If Twitter isn’t driving visits or conversions, why bother?

Twitter’s direct impact on sales and traffic is still fairly small for most companies. For retailers, Twitter visits make up 0.02% of the total, with a relatively low 0.5% conversion rate. But most social channels would look similarly pathetic if measured so myopically.

Social’s most incredible attribute is its ability to answer questions that can help businesses perform better. We took on some of the tougher questions in The Conversation Index Volume 5, with a focus on Twitter – at 340 million tweets per day, Twitter is like a social seismograph for the entire world. Every analysis in this volume gets us closer to answering two fundamental questions:

  1. Where does social intersect with our everyday experiences, in life and in business?
  2. How do social and the “real world” affect and reflect one another on a larger scale?

We needed a ton of data to even begin to ponder this question, so we chose 13 brands from the BrandZ Global 100 list, acquired 26 million tweets that mention them from Gnip, pulled over 8,000 TV and radio mentions, 17 months of stock price data, more than a year and a half of Google search interest data, and 270,000 pieces of consumer-written content from online reviews. Here’s a taste of what we discovered.

Stock prices move with Twitter mentions

Back in 2011, we shared with you how UGC reflected the economy at a macro level (reviews mention price more when consumer confidence is low, and when the Dow falls). This time, we were curious to see if the volume of tweets about the brands in our analysis reflected their stock prices. We found that regardless of currency type, Twitter mention volume positively correlates to each brands’ stock price. At a macro level, this correlation of .91 was initially very surprising. It seems that the same things that make stocks move upward (like positive news) tend to make social chatter spike. Yet the things that can sink a stock don’t have the same power to incite tweets.

Twitter users’ influence up – and down

We looked at basic influence metrics of the users tweeting about brands, and saw a marked increase in the average user’s follower count over time. In the first half of 2011, the average user had 1082 followers. By the first half of 2012, that number had jumped to 1300. Further analysis might reveal one of two things:

  1. As Twitter use increases, the average user’s influence will inflate with it, or…
  2. The conversation about brands is shifting into the domain of more influential users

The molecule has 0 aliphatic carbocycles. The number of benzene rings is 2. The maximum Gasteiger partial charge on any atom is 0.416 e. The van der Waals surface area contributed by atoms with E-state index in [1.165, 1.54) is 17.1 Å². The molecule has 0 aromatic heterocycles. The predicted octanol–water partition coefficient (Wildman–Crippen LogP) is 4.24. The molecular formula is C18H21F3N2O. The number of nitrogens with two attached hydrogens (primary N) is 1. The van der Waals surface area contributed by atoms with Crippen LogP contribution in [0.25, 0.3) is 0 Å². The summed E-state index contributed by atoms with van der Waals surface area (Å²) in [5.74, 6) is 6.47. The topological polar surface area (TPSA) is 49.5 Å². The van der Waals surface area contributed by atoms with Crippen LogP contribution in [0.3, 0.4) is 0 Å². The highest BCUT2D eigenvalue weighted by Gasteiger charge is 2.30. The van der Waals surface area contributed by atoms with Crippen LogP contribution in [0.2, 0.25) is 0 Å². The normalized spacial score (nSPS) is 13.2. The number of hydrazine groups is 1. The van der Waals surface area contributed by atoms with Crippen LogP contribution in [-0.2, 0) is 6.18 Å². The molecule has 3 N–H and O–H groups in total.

However, we noticed something that contrasted either of these hypotheses: the average number of lists that users had been placed in by others is decreasing over time. In the first half of 2011, our average user was listed 33 times. By the first half of 2012, this average had plummeted to 23. Is this an indication of Twitter’s list feature falling out of use, or is this an actual reflection of influence that is on the decline for users that mention brands? As usual, answering one question begs two more…

Twitter sentiment: A different animal

By the end of our analysis for this Conversation Index, we had solidly convinced ourselves that Twitter was a completely different species than onsite UGC (reviews, Q&A, etc.). The two channels are used so differently it’s difficult to find fair standards for comparison. But we were determined to compare the sentiment of tweets to ratings and reviews.

First, we used text analytics to “score” the tweets about the brands in our study. Then, since we had two different scoring systems, we standardized both scores and ended up with a score that reflected how far a piece of content’s sentiment was away from the mean of its population, negatively or positively (this is called standard deviation).

The results were mixed and only reinforced that the two channels are apples and oranges in some ways. Three of the brands we looked at had higher Twitter sentiment than in UGC; three others had higher sentiment in UGC than Twitter.

The overall sentiment score for our Twitter sample was a positive .047 (standard deviations from the mean) higher than UGC. Yet the scores appear to be meaningless when the context and themes are factored in. The most telling example may be from our Pampers analysis: In UGC, the most prevalent positive themes were “great product,” “dry diaper,” and “great value.” The common negative themes were around “diaper rash” and “sensitive wipes.” When we look at the tweets, it’s a whole other story. The positive themes – strangely enough – are around “pampers lol,” “wearing pampers,” and “printable coupons.” Aside from the coupons, these were mainly jokes made about others still wearing diapers. The negative themes focused on “changing pampers” and “potty training.” These were more straightforward – users sharing with the Twittersphere just how much they disliked changing diapers—which does not mean they dislike Pampers.

The net here is that for social sentiment analysis to be meaningful to businesses, they need to be able to analyze content about their brand or products, not just content that happens to mention them. With most social content, for brands that have more than just a few social interactions a day, it’s very difficult to separate the signal from the noise.